The Green Formulations session highlighted new sustainable ingredients, especially for natural and organic cosmetics. With many countries having aging populations, Dr. Alain Khaiat gave details on the range of new anti-aging ingredients available for natural skin care products. He name the classics—AHA, ceramides, emollients and vitamins A and C—but highlighted emerging ingredients such as CODIF's marine-based ingredients, IBR's dormin ingredient Snowflake for melanin and BOTOX-like effects, Lucas Meyer Cosmetics' Progeline, Mibelle's DermCom and more.

Laboratory JaneClare showed how traditional Chinese medicine (TCM) ingredients can be used in organic cosmetic formulations to treat skin conditions. Another presentation discussed the green emulsifier and surfactant options. Other papers by AAK and Evonik reiterated the complexity of measuring the environmental footprint of cosmetic formulations.

Horst Rechelbacher, founder of Aveda and Intelligent Nutrients, opened the second day of the summit with an opening keynote on the Green Marketing Challenges.

Industry challenges were discussed in more detail in the CEO Roundtable session. Heads of natural and organic cosmetic companies stated raw material availability, green washing and lack of legislation as major challenges for the industry. Curt Valva, CEO, Aubrey Organics, said one major challenge is how do companies secure truly natural and sustainable ingredients and ensure there isn't going to be a drought of one ingredient? Another issue Mark Jacobs, president, J.R. Watkins, expressed is what does sustainability mean, as every one defines it differently? Gordon Chalmers, co-founder and COO of Jasmin Skincare said a challenge he struggles with is shelf-life and pricing—a two- to three-year shelf-life and a low price point are hard demands to meet. He said the company is working with green plastic companies, but they have a long way to go. Another issue facing sustainable cosmetic packaging is, well … it's not attractive, Boldjarre Koronczay, CEO, Eminence Organics noted.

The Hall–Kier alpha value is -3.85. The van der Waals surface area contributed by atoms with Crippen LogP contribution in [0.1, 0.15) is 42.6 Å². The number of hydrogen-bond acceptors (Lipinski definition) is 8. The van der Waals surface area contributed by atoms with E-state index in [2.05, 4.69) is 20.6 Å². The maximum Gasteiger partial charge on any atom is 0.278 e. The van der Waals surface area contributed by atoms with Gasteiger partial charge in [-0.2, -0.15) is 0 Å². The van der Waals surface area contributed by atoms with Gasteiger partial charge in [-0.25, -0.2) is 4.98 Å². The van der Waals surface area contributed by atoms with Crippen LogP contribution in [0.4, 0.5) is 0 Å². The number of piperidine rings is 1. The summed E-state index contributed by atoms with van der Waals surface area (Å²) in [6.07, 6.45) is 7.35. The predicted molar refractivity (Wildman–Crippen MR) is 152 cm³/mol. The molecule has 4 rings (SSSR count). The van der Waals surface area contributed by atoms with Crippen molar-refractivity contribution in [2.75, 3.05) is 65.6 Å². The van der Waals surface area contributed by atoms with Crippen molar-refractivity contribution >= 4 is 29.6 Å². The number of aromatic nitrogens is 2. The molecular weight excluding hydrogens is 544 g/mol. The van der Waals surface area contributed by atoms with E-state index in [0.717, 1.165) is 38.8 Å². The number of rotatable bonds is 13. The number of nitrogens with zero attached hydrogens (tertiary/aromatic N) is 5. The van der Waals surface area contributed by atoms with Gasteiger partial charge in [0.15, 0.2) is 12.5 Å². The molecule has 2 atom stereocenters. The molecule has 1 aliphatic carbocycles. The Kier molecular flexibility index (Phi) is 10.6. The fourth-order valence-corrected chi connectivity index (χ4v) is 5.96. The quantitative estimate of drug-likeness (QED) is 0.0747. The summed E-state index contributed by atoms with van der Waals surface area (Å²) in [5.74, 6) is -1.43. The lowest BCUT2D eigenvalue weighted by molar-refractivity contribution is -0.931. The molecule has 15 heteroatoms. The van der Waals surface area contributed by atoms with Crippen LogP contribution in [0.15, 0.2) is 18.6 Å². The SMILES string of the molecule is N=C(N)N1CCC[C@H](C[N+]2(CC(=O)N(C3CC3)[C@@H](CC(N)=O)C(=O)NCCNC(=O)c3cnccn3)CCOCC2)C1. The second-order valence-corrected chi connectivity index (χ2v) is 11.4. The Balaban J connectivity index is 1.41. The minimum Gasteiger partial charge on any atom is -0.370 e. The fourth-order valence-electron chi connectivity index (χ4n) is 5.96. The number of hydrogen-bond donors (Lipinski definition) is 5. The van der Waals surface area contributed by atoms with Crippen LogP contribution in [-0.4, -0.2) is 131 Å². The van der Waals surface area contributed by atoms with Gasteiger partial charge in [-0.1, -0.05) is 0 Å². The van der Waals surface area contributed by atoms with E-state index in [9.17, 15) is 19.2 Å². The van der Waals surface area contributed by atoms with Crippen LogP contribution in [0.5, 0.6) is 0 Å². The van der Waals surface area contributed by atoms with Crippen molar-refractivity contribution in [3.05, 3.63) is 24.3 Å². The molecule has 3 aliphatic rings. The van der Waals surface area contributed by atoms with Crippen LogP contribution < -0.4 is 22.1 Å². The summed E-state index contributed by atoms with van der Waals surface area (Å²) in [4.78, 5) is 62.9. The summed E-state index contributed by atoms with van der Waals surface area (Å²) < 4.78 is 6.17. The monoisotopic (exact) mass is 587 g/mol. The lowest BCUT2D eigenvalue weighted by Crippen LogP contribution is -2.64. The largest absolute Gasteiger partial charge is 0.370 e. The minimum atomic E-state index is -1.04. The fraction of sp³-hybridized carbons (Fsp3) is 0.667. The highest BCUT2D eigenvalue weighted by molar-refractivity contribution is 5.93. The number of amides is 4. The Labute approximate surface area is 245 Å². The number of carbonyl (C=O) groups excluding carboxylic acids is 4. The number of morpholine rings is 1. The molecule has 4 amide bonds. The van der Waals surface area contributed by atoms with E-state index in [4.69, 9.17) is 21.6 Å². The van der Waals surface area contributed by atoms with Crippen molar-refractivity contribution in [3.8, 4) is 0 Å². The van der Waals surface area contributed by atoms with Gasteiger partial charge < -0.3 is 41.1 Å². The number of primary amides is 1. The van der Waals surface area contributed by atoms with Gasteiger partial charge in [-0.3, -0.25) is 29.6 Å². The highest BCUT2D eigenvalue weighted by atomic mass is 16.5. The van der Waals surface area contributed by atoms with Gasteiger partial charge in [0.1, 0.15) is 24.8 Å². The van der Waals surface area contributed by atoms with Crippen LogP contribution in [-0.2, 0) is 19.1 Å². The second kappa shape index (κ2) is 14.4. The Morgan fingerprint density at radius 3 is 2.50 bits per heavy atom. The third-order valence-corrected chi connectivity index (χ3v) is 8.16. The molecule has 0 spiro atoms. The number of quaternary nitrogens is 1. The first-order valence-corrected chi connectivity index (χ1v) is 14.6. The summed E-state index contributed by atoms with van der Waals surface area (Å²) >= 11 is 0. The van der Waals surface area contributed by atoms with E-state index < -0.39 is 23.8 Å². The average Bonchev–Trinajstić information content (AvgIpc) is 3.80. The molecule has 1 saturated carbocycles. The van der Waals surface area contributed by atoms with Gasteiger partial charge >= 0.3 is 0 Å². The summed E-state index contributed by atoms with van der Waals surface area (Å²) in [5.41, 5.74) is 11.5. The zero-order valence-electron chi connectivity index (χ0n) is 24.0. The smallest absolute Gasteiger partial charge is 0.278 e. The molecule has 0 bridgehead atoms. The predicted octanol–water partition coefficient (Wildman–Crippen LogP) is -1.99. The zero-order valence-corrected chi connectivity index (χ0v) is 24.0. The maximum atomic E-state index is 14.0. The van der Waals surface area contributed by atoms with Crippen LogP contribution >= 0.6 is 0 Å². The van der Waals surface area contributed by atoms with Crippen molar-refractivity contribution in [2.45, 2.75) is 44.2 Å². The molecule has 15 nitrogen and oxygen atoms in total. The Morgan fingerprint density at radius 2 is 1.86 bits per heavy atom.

Wendy McLain of PCC Natural Market said the lack of national standards for natural and organic cosmetics puts the onus on retailers to educate consumers. The natural food retailer uses newsletters, in-store sampling and merchandising techniques to inform consumers about its natural cosmetics range. Jacobs highlighted the company’s strategy of multi-channel distribution to expand its consumer base.

The Sustainable Packaging session explored the various options available to cosmetic companies looking at environmentally friendly packaging. In the opening paper, Intertek stressed the magnitude of the packaging problem by stating it comprises a third of landfill waste. Proceeding papers covered the importance of eco-design in reducing packaging impact, innovations in recycled packaging, the potential of bio-plastics and novel packaging materials.

The session ended with case studies of companies adopting sustainable packaging solutions. Procter & Gamble showed how it is switching to environmentally friendly materials for its Pantene shampoos and Gillette outer packs.